The Economist Intelligence Unit (EIU) has recently published its Global Liveability Index for 2018. The index has not received as much coverage as might be expected, perhaps that’s due to the fact that Melbourne lost its number one ranking for the first time in seven years.
This year it was Vienna that grabbed bragging rights to being the world’s most liveable city. Although it must be noted that the differences between the two cities was tiny.
The margin was only 0.7 of a percentage point, with Vienna scoring 99.1 out of 100 and Melbourne scoring 98.4. In fact, when looking at the top ten cities the differences in most ranking points are all pretty small.
Both Australia and Canada each had three cities in the top ten, while the USA was not represented in the top the rankings.
In addition to Melbourne, the two other Australian cities feature in the top-ranked places were Sydney (5th) and Adelaide (10th). The three Canadian cities were Calgary (4th), Vancouver (6th) and Toronto (7th).
The three other cities that complete the top ten are Osaka (3rd), Tokyo (8th) and Copenhagen (9th).
The key factors used to rank the cities in the EIU are: Stability, Healthcare, Culture & Environment, Education and Infrastructure.
Sydney scored the maximum 100 points for healthcare, education and perhaps surprisingly infrastructure. Adelaide by comparison scored slightly lower rankings for culture and environment and infrastructure.
Before looking at the various elements that make up some of the rankings, we can tick off education as all of the top ten got 100 and for healthcare, every city except Copenhagen, also scored 100, the later scored 95.8.
That leaves stability, culture and environment and infrastructure as the key areas separating the ranked cities in the EIU Index. How is each constructed and will this give us any insights to further consider and value the index?
As the name ‘stability’ implies it’s easily the most critical of all of the factors as it goes to the civility and rule of law in the cities. Stability is a measure of; petty and violent crime, the threat of terror, military conflict and civil unrest and conflict. Melbourne, Sydney and Adelaide all score 95/100.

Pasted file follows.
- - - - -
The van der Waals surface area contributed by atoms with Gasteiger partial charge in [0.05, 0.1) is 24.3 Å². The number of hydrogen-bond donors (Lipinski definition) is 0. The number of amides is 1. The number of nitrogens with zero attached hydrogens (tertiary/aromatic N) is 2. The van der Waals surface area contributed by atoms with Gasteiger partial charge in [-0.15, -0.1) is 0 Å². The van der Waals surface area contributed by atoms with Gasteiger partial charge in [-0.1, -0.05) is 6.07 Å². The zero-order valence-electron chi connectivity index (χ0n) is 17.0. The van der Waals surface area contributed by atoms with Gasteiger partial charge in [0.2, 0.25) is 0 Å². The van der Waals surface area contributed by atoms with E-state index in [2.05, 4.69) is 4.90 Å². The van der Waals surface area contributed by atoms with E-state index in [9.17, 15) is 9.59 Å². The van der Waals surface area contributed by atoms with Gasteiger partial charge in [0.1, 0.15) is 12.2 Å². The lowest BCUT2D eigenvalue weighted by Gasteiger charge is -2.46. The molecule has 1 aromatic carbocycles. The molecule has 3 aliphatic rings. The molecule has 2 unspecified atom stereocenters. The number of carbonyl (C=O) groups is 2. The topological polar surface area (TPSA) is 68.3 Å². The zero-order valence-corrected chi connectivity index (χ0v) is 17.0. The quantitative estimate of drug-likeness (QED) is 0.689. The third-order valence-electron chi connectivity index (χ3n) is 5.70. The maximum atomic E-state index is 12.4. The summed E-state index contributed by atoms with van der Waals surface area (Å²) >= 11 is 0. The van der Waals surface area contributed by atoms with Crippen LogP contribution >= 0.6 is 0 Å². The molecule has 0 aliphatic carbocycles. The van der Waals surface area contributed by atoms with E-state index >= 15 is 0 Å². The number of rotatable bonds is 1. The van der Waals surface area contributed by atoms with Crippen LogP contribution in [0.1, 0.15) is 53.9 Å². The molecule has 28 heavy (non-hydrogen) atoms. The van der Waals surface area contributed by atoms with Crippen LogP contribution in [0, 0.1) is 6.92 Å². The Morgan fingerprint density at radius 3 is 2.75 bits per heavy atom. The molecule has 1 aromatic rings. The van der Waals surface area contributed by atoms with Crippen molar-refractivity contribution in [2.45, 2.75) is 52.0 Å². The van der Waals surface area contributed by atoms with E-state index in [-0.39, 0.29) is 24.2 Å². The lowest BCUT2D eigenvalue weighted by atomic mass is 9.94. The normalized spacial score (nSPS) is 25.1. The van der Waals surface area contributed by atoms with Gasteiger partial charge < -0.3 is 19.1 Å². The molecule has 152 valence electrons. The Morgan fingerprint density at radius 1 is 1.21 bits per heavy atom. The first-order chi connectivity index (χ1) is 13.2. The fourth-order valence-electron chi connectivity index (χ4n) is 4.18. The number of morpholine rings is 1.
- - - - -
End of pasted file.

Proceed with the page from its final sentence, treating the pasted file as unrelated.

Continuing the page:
Culture and environment is the next measure and possibly the most interesting and diverse, Vancouver was the only city to score 100 while, Melbourne known for its culture gained 98.6 points, perhaps it was the weather that let Melbourne down.
There’s a diversity of interesting measures used to score culture and environment and these are; temperature, the (appeal) of the climate for travellers, corruption, religious restrictions, censorship, sporting availability, cultural availability, (quality of) food and drink and the availability of consumer goods and services. Is easy to recognise these as areas where many cities do battle Melbourne’s sporting culture and the food envy between all three Australian cities being cases in point.
Considering the widest interpretation of liveability, it’s infrastructure that really determines the individual merit of a city for its citizens. It was somewhat surprising to see that all three local cities scored 100 and I wonder if we’d all agree. Then by contrast Toronto scored 89.3/100 which was the lowest score on any measure by any city across the entire top ten in the index.
Infrastructure consists of road networks, public transport, international links (transport), good quality housing (not price), energy and water provision and telecommunications. Many of these points a current hot-spots across Australia however, it appears our baseline might not be all that bad, at least that’s according to the EIU Index.
Worldwide Cost of Living Survey 2018
The EIU also publish the Worldwide Cost of Living Survey and I thought a brief comparison of the two surveys would be interesting.
From the liveability survey only Copenhagen and Sydney appear in the top 10 most expensive cost of living survey, Copenhagen in 8th position and Sydney 10th.
Singapore was the world’s most expensive city for the fifth consecutive year followed by Paris, Zurich, Hong Kong and Oslo. Low inflation has pushed Tokyo and Osaka out of the top ten from 133 cities worldwide.
The next five most expensive cities were Geneva, Seoul, Copenhagen, Tel Aviv and Sydney.
It’s notable that New York moved four places down the ranking to 13th position because of a weakening US dollar in 2017, which has also affected the position of other US cities. This, however, may well reverse in 2018 as the US dollar and economy strengthen. We will wait and see!
The world’s cheapest five cities in the survey were Damascus, Caracas, Almaty, Lagos and Bangalore. Many of these cities faced well documented economic, political, security and infrastructural challenges and there is some correlation as noted by the EIU between its cost of living rankings and rankings in the liveability survey which the EIU says that, ‘Put simply, cheaper cities also tend to be less liveable.’